Dennis Coates asked:
The decades-long quest to transfer what is learned in the classroom to improved performance in the workplace has been a confounding one.
For one thing, it isn’t easy to change behavior patterns, because they’ve been ingrained over time. To correct performance issues, new behaviors have to be introduced and consistently reinforced over the long term. This means following up programs with enough continued learning, feedback, coaching and accountability to stimulate the growth of new neuronal connections that eventually take the place of old ones.
Unaware of this reality, organizations have wasted billions of dollars annually investing in learning programs that fail to change behavior.
The greater challenge of the quest for this “Holy Grail” is that the solution doesn’t involve fixing just one thing. A myriad of variables within an organization influence whether learning is reinforced until new behavior patterns are established. A process I call Train-to-Ingrain was designed to achieve permanent, measurable improvements in performance by optimizing aspects of training and development that impact on learning transfer:
– COMMITMENT – Support follow-up reinforcement
– COACHING – Prepare direct managers for their development role
– FOLLOW-UP – Integrate reinforcement programs with assessment and training programs
– ACCOUNTABILITY – Measure performance improvement and calculate ROI
– TRAINING FOR TRANSFER – Incorporate learning strategies that promote application and reinforcement of skills
– LEARNING NETWORKS – Coordinate support for reinforcement
– FOCUS – Identify training needs that will have a positive impact on business results
– CULTURE – Align the organization’s policies and practices to support performance improvement
However, even decision-makers who’ve been burned repeatedly by failed programs may find this systems-wide strategy daunting. A predictable reaction: “This is too much.”
The good news is that it’s neither necessary nor desirable to try to improve all areas at once. The best approach is to get positive results quickly by doing three things, which can be accomplished in a very short period of time:
1. Acquire integrated assessment and training technologies that support ongoing skill reinforcement.
2. Involve direct managers in the learning process. Define their staff development responsibilities and hold them accountable.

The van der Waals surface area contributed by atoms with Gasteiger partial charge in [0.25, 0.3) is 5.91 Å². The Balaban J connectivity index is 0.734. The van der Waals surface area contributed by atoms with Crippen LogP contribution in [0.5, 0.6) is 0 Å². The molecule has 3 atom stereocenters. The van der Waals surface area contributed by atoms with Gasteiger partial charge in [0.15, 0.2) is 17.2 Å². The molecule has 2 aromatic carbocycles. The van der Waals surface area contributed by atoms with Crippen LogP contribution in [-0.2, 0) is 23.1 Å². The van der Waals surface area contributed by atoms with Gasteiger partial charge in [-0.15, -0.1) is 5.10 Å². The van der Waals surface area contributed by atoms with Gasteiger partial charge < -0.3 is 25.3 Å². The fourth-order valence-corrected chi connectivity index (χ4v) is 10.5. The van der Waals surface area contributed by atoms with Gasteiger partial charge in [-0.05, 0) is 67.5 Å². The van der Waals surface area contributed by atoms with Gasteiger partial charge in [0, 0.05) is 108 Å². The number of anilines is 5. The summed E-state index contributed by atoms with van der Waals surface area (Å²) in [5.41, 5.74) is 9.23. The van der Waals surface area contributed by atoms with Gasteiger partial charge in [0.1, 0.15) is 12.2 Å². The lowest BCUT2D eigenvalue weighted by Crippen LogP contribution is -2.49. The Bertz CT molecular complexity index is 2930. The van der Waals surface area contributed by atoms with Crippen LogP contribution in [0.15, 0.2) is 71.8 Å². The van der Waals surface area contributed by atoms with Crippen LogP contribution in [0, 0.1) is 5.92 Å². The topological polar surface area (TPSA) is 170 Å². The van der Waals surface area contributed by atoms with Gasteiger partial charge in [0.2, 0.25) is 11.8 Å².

3. Measure performance improvement. Assess skill areas before and after instruction to establish developmental goals and accountability.
These actions will produce immediate successes, and your organization can then build on this foundation with a gradual, tailored strategy to optimize the key areas that influence learning transfer. The purpose of this article is to explain how to carry out these three “quick start” initiatives effectively.
QUICK START INITIATIVE #1: Acquire Integrated Assessment and Training Technologies that Support Ongoing Skill Reinforcement
The immediate goal is to dramatically improve-in the near term-the ability of your developmental programs to create lasting improvements in workplace performance. As a minimum, your organization will need to put into place assessment and training programs that:
– Focus on the behaviors needed in the workplace
– Are compatible and integrated with each other
– Support ongoing feedback, continued learning, coaching and accountability during reinforcement
Laying the foundation for this technology infrastructure is relatively simple:
FIRST – Acquire a versatile, economical multi-source feedback system.
A robust performance feedback assessment system is absolutely essential, in which learners get feedback from the people who work with them. For assessing leadership, sales, service, team and other interpersonal skill areas, 20/20 Insight GOLD is an ideal choice for Train-to-Ingrain because it provides quantitative assessment of areas of performance that are otherwise hard to measure. The system is completely customizable and can support any type of feedback survey, so it can be integrated with practically any training program. It’s economical enough to be used as often as needed for reinforcement, because you can purchase relatively inexpensive permanent individual licenses, permitting frequent feedback and repeat measurements at no extra cost.
NEXT – Acquire a training program with resources that support an extended period of reinforcement.
Ideally, the training program will have built-in reinforcement resources. Other desirable tools are online video behavior modeling, post-course exercises and a troubleshooting guide to ensure successful application on the job.
THEN – Integrate the assessment with the training program.